Historical Analysis of the Movie, Citizen Kane Essay

Historical Analysis of the Movie, Citizen Kane Essay

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Historical Analysis, Citizen Kane:
Camera Movement
Citizen Kane, directed by Orson Welles, was an exemplary and ground-breaking work. In narrative structure and film style, Welles challenged classical Hollywood conventions and opened a path for experimentation in the later 1940s. Gregg Toland’s deep-focus cinematography and Welles’ use of low-key lighting are often discussed aspects of the movie. True, these were areas of innovation, but when watching the movie in class I was particularly struck by the use of camera movement, or “mobile framing” as described in Film Art. In this historical analysis, I will take a detailed look at how Welles and Toland use camera movement to develop and challenge the Hollywood style. By referring to other movies viewed in Professor Keating’s class, including The Cheat, Wings, Applause, Double Indemnity, The Last Laugh and Bicycle Thief, this paper traces one aspect of innovation and diffusion in the movie many call the greatest film ever, Citizen Kane.
The idea of moving the camera as a spectacular embellishment probably began in the Lumiere Films like Leaving A Station by Rail in which the cameraman set up his equipment on the train rather than by the side of the tracks. Audiences were amazed by the feeling of motion that this provided (a technique that returned in early CinemaScope films like Viva Las Vegas). But with the rise of the feature, camera movement took on storytelling functions. In a film like DeMille’s The Cheat, the camera remains static until it needs to reveal something important to the plot, like when it tracks past the jurors in the courtroom scene. This is not spectacular but informational. By the end of the 1920s, under the influence of German Expressionism, ornate c...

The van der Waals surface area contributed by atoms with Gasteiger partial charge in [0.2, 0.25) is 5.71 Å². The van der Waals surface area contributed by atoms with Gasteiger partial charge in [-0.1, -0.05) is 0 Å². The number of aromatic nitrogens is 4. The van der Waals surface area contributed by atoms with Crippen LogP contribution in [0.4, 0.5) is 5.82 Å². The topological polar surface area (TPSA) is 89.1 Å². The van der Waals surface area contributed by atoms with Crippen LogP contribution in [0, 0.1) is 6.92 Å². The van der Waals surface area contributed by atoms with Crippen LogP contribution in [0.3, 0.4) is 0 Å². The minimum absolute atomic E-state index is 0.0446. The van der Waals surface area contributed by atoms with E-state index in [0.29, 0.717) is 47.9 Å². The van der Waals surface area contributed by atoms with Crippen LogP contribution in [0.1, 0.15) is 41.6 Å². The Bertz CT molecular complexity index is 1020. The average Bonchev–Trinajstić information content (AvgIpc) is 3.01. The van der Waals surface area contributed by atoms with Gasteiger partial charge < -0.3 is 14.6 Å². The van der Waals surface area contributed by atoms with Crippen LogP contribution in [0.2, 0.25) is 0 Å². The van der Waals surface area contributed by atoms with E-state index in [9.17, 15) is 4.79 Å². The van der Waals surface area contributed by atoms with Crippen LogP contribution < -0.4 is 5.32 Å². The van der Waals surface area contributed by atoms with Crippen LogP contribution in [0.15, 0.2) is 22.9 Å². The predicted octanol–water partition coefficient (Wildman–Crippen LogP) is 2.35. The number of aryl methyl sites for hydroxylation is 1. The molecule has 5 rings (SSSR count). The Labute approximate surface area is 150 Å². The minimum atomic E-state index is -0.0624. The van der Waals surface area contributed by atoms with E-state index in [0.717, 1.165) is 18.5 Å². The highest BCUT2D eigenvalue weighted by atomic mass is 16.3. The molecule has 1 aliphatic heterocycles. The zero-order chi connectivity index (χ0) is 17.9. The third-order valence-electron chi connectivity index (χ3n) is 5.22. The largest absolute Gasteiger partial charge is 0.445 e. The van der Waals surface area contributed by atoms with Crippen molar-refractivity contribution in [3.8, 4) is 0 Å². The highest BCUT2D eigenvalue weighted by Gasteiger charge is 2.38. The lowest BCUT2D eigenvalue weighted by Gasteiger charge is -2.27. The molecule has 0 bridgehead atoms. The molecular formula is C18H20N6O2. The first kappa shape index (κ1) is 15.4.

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...ox office. The public wasn’t ready for such an experimental approach to film form. But time has shown that Welles did something more important than just pleasing an audience. He changed the face of filmmaking in Hollywood by pushing the techniques in new directions and challenging the rule of “invisibility.” “What is remarkable when considering the cinematography of Kane, is that instead of it being a result of years of practice and study, it feels so fresh because Welles had no previous experience and was forced to invent his technique on the set” (http://steadicam.lunarfilm.co.uk/Mike%20Marriage%20-%20Camera%20Movement.html). Maybe it took someone from outside of the studio system to discover its true potential. Later filmmakers, like Film Noir directors, now had new tools in their boxes to tell stories and move audiences.




















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